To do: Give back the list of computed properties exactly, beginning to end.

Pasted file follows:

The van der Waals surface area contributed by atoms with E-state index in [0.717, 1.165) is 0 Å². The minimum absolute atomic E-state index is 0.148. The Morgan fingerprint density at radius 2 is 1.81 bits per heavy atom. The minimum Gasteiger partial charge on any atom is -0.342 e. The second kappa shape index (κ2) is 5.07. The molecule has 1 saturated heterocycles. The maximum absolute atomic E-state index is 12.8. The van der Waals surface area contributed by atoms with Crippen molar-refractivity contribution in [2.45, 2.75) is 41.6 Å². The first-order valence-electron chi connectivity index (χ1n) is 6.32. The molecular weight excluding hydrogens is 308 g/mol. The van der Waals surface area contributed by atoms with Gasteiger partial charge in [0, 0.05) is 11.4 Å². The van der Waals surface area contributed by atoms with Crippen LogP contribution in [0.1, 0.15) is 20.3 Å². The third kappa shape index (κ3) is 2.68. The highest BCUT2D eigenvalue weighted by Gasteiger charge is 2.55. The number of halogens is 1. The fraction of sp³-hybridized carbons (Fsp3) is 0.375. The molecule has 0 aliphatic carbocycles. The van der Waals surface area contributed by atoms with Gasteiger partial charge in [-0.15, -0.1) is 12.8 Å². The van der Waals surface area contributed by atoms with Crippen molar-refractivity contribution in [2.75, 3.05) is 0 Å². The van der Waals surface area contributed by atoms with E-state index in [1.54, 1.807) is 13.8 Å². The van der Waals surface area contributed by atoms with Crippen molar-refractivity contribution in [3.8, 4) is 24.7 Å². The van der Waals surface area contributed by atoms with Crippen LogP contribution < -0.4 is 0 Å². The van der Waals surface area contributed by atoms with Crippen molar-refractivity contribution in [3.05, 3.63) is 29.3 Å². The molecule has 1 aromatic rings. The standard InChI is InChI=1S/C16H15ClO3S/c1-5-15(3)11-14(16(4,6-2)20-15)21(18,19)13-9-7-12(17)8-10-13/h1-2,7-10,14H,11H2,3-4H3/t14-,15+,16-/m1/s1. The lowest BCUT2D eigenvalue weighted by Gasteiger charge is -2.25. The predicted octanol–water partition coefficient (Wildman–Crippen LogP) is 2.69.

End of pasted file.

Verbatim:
The van der Waals surface area contributed by atoms with E-state index in [0.717, 1.165) is 0 Å². The minimum absolute atomic E-state index is 0.148. The Morgan fingerprint density at radius 2 is 1.81 bits per heavy atom. The minimum Gasteiger partial charge on any atom is -0.342 e. The second kappa shape index (κ2) is 5.07. The molecule has 1 saturated heterocycles. The maximum absolute atomic E-state index is 12.8. The van der Waals surface area contributed by atoms with Crippen molar-refractivity contribution in [2.45, 2.75) is 41.6 Å². The first-order valence-electron chi connectivity index (χ1n) is 6.32. The molecular weight excluding hydrogens is 308 g/mol. The van der Waals surface area contributed by atoms with Gasteiger partial charge in [0, 0.05) is 11.4 Å². The van der Waals surface area contributed by atoms with Crippen LogP contribution in [0.1, 0.15) is 20.3 Å². The third kappa shape index (κ3) is 2.68. The highest BCUT2D eigenvalue weighted by Gasteiger charge is 2.55. The number of halogens is 1. The fraction of sp³-hybridized carbons (Fsp3) is 0.375. The molecule has 0 aliphatic carbocycles. The van der Waals surface area contributed by atoms with Gasteiger partial charge in [-0.15, -0.1) is 12.8 Å². The van der Waals surface area contributed by atoms with Crippen molar-refractivity contribution in [2.75, 3.05) is 0 Å². The van der Waals surface area contributed by atoms with E-state index in [1.54, 1.807) is 13.8 Å². The van der Waals surface area contributed by atoms with Crippen molar-refractivity contribution in [3.8, 4) is 24.7 Å². The van der Waals surface area contributed by atoms with Crippen LogP contribution < -0.4 is 0 Å². The van der Waals surface area contributed by atoms with Crippen molar-refractivity contribution in [3.05, 3.63) is 29.3 Å². The molecule has 1 aromatic rings. The standard InChI is InChI=1S/C16H15ClO3S/c1-5-15(3)11-14(16(4,6-2)20-15)21(18,19)13-9-7-12(17)8-10-13/h1-2,7-10,14H,11H2,3-4H3/t14-,15+,16-/m1/s1. The lowest BCUT2D eigenvalue weighted by Gasteiger charge is -2.25. The predicted octanol–water partition coefficient (Wildman–Crippen LogP) is 2.69.